Surgical treatments may be needed for some with KTWS, though the goal is often to avoid this whenever possible. Abnormal blood vessels may need to be repaired by removing them or rejoining them. Varicose veins may need to be removed, but these can sometimes return even after treatment. Women with KTWS who are pregnant may have bleeding complications depending on the location of any vascular abnormalities, and should be monitored closely during their pregnancies.
Minor leg length differences can sometimes be treated with a shoe insert that is worn on the foot of the shorter leg. If a leg causes a significant asymmetry, a procedure called epiphysiodesis may be necessary. This surgical treatment can stop bone growth in an affected leg, but requires destroying a portion of the underlying bone to do it. It must be timed well to coordinate with the normal bone growth that occurs in childhood and adolescence.
In rare cases, limb or digit amputation may be needed to improve function for a person with KTWS. This is typically done when other helpful options have not been successful.
Seizures can occur in KTWS, and these may be treated with anti-seizure medications. Glaucoma may be
Mental retardation is rare in KTWS, but may be assessed by a child development team or early childhood program. Extra assistance is sometimes available through early intervention programs and special education in schools. Social workers are useful to connect families to helpful resources.
A psychologist, genetic counselor, or therapist can be helpful for some with KTWS. Living with visible skin changes can be difficult, and some may find it easier to talk to an objective person or to talk with other affected families in a support group.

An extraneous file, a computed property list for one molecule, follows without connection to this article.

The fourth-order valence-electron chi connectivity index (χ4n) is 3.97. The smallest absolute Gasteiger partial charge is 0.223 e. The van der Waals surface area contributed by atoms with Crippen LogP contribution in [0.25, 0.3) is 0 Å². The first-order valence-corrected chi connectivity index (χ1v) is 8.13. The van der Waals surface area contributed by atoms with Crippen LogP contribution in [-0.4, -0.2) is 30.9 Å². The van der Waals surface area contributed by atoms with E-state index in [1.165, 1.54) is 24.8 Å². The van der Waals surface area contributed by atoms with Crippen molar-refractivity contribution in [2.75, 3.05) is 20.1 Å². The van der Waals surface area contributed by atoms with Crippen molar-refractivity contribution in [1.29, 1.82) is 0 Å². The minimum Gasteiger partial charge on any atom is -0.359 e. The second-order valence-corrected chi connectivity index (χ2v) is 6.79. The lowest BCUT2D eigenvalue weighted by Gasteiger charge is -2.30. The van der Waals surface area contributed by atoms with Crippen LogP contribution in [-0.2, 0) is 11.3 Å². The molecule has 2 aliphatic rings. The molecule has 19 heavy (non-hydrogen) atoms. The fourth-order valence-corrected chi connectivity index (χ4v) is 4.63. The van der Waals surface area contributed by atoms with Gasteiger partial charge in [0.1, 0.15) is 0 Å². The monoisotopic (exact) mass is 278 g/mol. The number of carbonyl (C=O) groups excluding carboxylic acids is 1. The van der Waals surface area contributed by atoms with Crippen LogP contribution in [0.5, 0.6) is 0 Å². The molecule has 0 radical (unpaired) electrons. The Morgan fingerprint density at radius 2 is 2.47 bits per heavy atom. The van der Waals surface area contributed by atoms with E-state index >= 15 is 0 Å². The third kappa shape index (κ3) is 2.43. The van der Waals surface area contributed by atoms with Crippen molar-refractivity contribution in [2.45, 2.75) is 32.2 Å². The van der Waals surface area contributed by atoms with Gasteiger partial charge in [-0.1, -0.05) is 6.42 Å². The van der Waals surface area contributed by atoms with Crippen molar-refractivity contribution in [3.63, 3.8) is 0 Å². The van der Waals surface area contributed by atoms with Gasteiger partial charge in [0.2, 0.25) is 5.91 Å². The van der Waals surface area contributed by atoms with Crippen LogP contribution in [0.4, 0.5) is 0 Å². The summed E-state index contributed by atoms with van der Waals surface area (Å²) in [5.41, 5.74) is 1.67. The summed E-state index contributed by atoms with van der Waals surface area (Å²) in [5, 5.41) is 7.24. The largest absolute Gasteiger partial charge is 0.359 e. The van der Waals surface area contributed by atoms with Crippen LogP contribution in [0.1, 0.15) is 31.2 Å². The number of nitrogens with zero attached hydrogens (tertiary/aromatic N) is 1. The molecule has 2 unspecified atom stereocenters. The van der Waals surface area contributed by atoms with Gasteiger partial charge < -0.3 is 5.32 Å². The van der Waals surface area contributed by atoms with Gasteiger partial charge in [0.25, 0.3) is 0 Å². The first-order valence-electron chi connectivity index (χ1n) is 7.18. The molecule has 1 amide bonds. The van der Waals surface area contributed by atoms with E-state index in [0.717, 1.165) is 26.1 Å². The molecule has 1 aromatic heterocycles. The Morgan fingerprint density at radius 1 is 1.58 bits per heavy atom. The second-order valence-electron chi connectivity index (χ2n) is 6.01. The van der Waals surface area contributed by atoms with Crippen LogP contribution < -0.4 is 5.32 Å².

Prognosis can vary widely in KTWS. Complications, especially the vascular abnormalities, can be serious and cause death if symptoms are severe enough and treatment is not successful. The exact expected lifespan for the average person with KTWS is not known, but is highly dependent on the symptoms experienced.
The best way to increase one's prognosis is to utilize a team of specialists that is familiar with KTWS. Through early identification and monitoring of symptoms, treatments can be started sooner and appropriate medical decisions can be made to help the individual and the family.
Jacob, A. G., et al. "Klippel-Trenaunay Syndrome: Spectrum and Management." Mayo Clinic Proceedings 73, no. 1 (January 1998): 28–36.
Genetic Alliance–Advocacy, Education and Empowerment. 2005 (March 15, 2005). <http://www.geneticalliance.org>.
Online Mendelian Inheritance in Man. (March 15, 2005.) <http://www.ncbi.nlm.nih.gov/entrez/query.fcgi?db=OMIM>.
The Klippel-Trenaunay Syndrome Support Group. Phone: (952) 925-2596. Email: firstname.lastname@example.org. <http://www.k-t.org>.
Deepti Babu, MS, CGC